The 1971 Cowboys were a team of stars — Roger Staubach threw passes to Bob Hayes and Lance Alworth and was protected by Rayfield Wright and Forrest Gregg. Their Doomsday Defense was led by Herb Adderley, Cliff Harris, Bob Lilly and Mel Renfro. But as the Cowboys came down the stretch of the 1971 season, it was Ditka who was at the forefront of their charge.
Kellen Moore has all the weapons to be a great OC, but can he get the best out of them?
Moore’s already had a significant impact on Dallas’ offense. After ascending to the job in 2019 following the firing of Scott Linehan, Kellen took a group that ranked 22nd in total offense and scoring the year before and finished 1st and 6th in those categories in 2018.
Trading for Amari Cooper in the middle of that year certainly helped, but such dramatic shifts also had a lot to do with the change in coordinator. Moore brought a less conservative approach to play-calling and things just felt more open and creative under his direction.
That trend was continuing in 2020 as Dak Prescott was on pace to smash the record for passing yards in a season. With over 1,800 yards from Weeks 1-5, Prescott could’ve been the first NFL quarterback to hit 6,000 and would’ve blown past Peyton Manning’s record of 5,477 in 2013.
But we know what happened in Week 5 and in the discouraging weeks that followed. Still, even with Prescott’s injury and everything else that went wrong in 2020, Kellen’s offense still managed to finish 14th in yards and 17th in scoring for the year.
Which players do you think well have a breakout 2021 season with the Dallas Cowboys?
Want a trio of Dallas Cowboys “breakout stars’’ for the 2021 season? On three different levels, and for three different reasons, Randy Gregory, CeeDee Lamb and Micah Parsons are the guys to watch.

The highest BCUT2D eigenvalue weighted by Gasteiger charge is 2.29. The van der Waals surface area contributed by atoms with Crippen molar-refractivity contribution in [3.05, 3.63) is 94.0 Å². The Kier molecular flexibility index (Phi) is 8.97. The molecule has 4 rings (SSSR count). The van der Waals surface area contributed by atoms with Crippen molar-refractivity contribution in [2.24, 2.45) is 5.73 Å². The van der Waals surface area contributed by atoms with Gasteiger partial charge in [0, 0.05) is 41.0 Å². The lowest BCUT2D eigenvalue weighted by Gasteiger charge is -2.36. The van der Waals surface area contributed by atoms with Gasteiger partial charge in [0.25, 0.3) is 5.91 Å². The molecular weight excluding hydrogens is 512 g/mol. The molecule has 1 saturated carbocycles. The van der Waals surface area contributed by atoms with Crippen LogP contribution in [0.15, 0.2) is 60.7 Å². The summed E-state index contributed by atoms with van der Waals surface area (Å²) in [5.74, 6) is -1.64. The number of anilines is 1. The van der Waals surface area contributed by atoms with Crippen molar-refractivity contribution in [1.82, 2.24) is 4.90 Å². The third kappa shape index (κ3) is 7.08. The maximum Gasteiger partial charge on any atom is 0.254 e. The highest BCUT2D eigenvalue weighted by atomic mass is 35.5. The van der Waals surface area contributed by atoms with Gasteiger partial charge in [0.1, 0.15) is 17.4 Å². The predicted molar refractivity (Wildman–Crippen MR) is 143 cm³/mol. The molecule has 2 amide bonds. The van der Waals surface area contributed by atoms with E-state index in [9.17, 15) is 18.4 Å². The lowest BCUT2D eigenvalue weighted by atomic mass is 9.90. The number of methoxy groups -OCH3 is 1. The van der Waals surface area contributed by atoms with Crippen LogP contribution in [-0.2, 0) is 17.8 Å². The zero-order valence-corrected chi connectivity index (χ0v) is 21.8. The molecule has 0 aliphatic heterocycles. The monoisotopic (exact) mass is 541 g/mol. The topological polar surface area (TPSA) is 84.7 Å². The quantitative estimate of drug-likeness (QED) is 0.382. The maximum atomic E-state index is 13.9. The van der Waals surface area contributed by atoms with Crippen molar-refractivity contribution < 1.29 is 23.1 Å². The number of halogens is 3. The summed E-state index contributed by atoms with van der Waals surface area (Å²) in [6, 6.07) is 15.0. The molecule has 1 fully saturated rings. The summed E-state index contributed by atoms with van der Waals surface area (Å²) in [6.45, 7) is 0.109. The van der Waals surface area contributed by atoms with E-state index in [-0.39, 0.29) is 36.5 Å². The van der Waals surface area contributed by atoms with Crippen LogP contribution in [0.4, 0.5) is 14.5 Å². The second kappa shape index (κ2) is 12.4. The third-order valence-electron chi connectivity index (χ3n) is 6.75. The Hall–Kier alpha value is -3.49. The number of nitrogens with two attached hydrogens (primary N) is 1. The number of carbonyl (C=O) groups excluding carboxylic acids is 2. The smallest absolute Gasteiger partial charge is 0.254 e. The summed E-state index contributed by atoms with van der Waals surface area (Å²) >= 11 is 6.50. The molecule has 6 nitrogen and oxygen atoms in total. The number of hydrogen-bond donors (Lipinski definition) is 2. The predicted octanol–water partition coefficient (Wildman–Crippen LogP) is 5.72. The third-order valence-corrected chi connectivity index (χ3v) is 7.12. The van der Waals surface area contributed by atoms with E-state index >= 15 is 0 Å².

Gregory: The team has essentially cleared the path for his ascent. The long wait has been mostly due to his suspension-related battles - though last year, new coach Mike McCarthy and staff were painfully slow in recognizing the weapon Gregory can be as an edge rusher. The former second-round pick, 28, is in the final year of his contract, making his a perfect time for him to lead the team in sacks.
Lamb: I’ve got some people here inside The Star suggesting to me that Lamb is about to overtake Amari Cooper as Dallas’ top wideout. Don’t allow any dinged-up-related bias against Cooper color your understanding of what this means; Cooper is 27 and a four-time Pro Bowler. Lamb, last year’s first-round pick, demonstrated often how special he is. But CeeDee - or any other receiver - being better than Amari? That would be quite something.
Parsons: We still don’t know exactly how Dallas is going to use this year’s first-round pick; the Penn State linebacker might be best-utilized as a versatile chess piece, or maybe it’d be smarter to plug the rookie in at MIKE and leave it alone for the next decade or so. Either way, Parsons figures as an NFL Rookie of the Year candidate, a “breakout’’ identity by definition for a Dallas defense that needs identity and breakout players.